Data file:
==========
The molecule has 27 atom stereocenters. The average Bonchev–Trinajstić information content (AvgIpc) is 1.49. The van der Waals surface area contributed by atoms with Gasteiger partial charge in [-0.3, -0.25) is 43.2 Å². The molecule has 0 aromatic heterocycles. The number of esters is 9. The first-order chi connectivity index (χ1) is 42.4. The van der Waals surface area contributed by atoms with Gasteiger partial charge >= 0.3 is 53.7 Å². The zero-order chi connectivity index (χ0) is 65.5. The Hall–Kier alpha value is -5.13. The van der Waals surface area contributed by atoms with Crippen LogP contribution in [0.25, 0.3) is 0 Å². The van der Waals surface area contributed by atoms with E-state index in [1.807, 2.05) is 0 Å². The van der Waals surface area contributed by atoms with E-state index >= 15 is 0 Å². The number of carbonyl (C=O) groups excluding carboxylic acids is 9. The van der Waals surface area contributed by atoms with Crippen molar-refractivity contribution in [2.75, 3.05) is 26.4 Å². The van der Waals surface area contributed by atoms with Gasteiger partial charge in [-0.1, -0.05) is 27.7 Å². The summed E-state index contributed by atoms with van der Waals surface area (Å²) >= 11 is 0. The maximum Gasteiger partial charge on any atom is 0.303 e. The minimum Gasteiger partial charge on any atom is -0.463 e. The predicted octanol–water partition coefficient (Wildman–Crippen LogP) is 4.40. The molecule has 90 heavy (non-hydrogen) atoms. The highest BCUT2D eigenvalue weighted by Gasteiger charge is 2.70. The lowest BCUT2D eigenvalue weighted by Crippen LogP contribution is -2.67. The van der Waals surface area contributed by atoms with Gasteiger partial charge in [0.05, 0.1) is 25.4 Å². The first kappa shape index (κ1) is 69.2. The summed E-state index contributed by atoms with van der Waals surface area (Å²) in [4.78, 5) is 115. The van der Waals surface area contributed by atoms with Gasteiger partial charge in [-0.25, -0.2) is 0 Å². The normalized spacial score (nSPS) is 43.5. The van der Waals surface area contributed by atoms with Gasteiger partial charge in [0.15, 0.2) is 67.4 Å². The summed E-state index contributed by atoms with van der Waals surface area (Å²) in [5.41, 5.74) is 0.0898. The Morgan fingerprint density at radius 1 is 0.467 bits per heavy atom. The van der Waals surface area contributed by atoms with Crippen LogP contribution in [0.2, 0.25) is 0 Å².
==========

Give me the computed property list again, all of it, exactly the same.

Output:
The molecule has 27 atom stereocenters. The average Bonchev–Trinajstić information content (AvgIpc) is 1.49. The van der Waals surface area contributed by atoms with Gasteiger partial charge in [-0.3, -0.25) is 43.2 Å². The molecule has 0 aromatic heterocycles. The number of esters is 9. The first-order chi connectivity index (χ1) is 42.4. The van der Waals surface area contributed by atoms with Gasteiger partial charge >= 0.3 is 53.7 Å². The zero-order chi connectivity index (χ0) is 65.5. The Hall–Kier alpha value is -5.13. The van der Waals surface area contributed by atoms with Crippen LogP contribution in [0.25, 0.3) is 0 Å². The van der Waals surface area contributed by atoms with E-state index in [1.807, 2.05) is 0 Å². The van der Waals surface area contributed by atoms with E-state index >= 15 is 0 Å². The number of carbonyl (C=O) groups excluding carboxylic acids is 9. The van der Waals surface area contributed by atoms with Crippen molar-refractivity contribution in [2.75, 3.05) is 26.4 Å². The van der Waals surface area contributed by atoms with Gasteiger partial charge in [-0.1, -0.05) is 27.7 Å². The summed E-state index contributed by atoms with van der Waals surface area (Å²) >= 11 is 0. The maximum Gasteiger partial charge on any atom is 0.303 e. The minimum Gasteiger partial charge on any atom is -0.463 e. The predicted octanol–water partition coefficient (Wildman–Crippen LogP) is 4.40. The molecule has 90 heavy (non-hydrogen) atoms. The highest BCUT2D eigenvalue weighted by Gasteiger charge is 2.70. The lowest BCUT2D eigenvalue weighted by Crippen LogP contribution is -2.67. The van der Waals surface area contributed by atoms with Gasteiger partial charge in [0.05, 0.1) is 25.4 Å². The first kappa shape index (κ1) is 69.2. The summed E-state index contributed by atoms with van der Waals surface area (Å²) in [4.78, 5) is 115. The van der Waals surface area contributed by atoms with Gasteiger partial charge in [-0.25, -0.2) is 0 Å². The normalized spacial score (nSPS) is 43.5. The van der Waals surface area contributed by atoms with Gasteiger partial charge in [0.15, 0.2) is 67.4 Å². The summed E-state index contributed by atoms with van der Waals surface area (Å²) in [5.41, 5.74) is 0.0898. The Morgan fingerprint density at radius 1 is 0.467 bits per heavy atom. The van der Waals surface area contributed by atoms with Crippen LogP contribution in [0.2, 0.25) is 0 Å².